Sundance ’14: Laura Poitras backs FBI break-in doc

Doc-maker Laura Poitras (pictured) has thrown her support behind a new documentary looking at a group of citizens whose theft of top-secret FBI documents in 1971 helped end a controversial surveillance program.
January 20, 2014

Doc-maker Laura Poitras (pictured) has thrown her support behind a new documentary looking at group of citizens whose theft of top-secret FBI documents in 1971 helped end one of the agency’s controversial surveillance programs.

The film, which is in production and is entitled 1971, is being made by producer-director Johanna Hamilton (Pray the Devil Back to Hell) and is being shopped here at Sundance by Submarine Entertainment’s Josh Braun.

It already has the support of ITVS, the Ford Foundation’s Just Films, and PBS’s doc strand ‘Independent Lens.’

The doc focuses on a group of ordinary citizens who, calling themselves the Citizens’ Commission to Investigate the FBI, decided on March 8, 1971 to break into a small FBI office in Media, Pennsylvania.

The heist saw them taking every file in the office and sending them to U.S. newspapers. The publications of those documents exposed the FBI’s secret COINTELPRO program, and led to the country’s first Congressional investigation of U.S. intelligence agencies.

For 43 years, the citizens were never caught. However, earlier this month, they made a decision to out themselves in a New York Times article. Now the filmmakers behind 1971 – which has been in the works for more than two years but has been shrouded in secrecy – are beginning to unveil details about the film, which will include re-creations and testimony from the burglars who carried out the break-in.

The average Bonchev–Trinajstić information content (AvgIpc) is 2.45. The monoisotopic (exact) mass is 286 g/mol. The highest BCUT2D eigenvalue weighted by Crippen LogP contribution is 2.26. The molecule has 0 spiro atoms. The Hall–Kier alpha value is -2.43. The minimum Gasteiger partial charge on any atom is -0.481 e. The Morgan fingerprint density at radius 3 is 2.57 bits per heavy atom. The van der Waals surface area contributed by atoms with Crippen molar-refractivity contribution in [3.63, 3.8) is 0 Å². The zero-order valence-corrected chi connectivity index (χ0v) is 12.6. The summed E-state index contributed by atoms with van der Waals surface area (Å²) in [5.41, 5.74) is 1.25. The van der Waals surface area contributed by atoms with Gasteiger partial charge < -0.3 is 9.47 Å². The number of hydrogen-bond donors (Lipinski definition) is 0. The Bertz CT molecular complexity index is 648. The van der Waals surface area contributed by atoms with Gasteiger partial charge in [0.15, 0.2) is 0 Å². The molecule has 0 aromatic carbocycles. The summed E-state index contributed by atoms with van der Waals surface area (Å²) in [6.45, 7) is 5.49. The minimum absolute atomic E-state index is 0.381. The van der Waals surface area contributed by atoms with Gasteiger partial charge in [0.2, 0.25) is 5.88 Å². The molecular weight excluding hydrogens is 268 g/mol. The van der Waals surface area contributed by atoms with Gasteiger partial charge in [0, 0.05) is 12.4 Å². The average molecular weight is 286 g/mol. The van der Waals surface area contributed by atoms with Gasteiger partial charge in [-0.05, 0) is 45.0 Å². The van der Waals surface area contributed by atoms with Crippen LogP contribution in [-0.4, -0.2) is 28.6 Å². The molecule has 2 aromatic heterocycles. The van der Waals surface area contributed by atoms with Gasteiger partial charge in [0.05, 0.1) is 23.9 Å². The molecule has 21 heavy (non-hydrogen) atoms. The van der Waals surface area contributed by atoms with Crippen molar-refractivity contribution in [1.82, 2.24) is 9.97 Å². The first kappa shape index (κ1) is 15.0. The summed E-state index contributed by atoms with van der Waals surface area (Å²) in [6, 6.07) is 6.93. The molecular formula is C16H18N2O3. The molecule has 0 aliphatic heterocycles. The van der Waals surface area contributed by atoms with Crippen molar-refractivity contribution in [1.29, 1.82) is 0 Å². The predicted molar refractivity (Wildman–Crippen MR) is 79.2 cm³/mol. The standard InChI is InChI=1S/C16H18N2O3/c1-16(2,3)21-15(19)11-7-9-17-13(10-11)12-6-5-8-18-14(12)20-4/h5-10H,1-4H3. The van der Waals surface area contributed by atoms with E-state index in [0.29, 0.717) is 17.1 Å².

The addition of The Oath director Poitras – in the news recently for helping break the story of Edward Snowden and the NSA disclosures – and the parallels to the current debate over whistle-blowing should significantly raise the profile of the film, which is set to launch at an as-yet-undisclosed film festival later this year.

“Given the secrecy behind this entire project for the past few years, I have really come to appreciate the strength of our film team at a level I never even expected,” Hamilton told realscreen.

“It has been a privilege to have such an experienced producing team working with me. Award-winning producers Marilyn Ness and Katy Chevigny [E-Team] have been incredible assets, as has executive producer Julie Goldman, who has been behind so many high profile films. And it has been a joy to reunite with Abby Disney and Gini Reticker from Pray the Devil Back to Hell.

“Laura Poitras, who is an incredible filmmaker and successful producer, has given us tremendous support and recently joined as co-executive producer,” she added, “and Candescent Films’ Lilly Hartley has given us a huge boost. It feels like the dream team.”

About The Author
Barry Walsh is editor and content director for realscreen, and has served as editor of the publication since 2009. With a career in entertainment media that spans two decades, prior to realscreen, he held the associate editor post for now defunct sister publication Boards, which focused on the advertising and commercial production industries. Before Boards, he served as editor of Canadian Music Network, a weekly music industry trade, and as music editor for As content director, he also oversees the development of content for the brand's market-leading events, the Realscreen Summit and Realscreen West, as well as new content initiatives.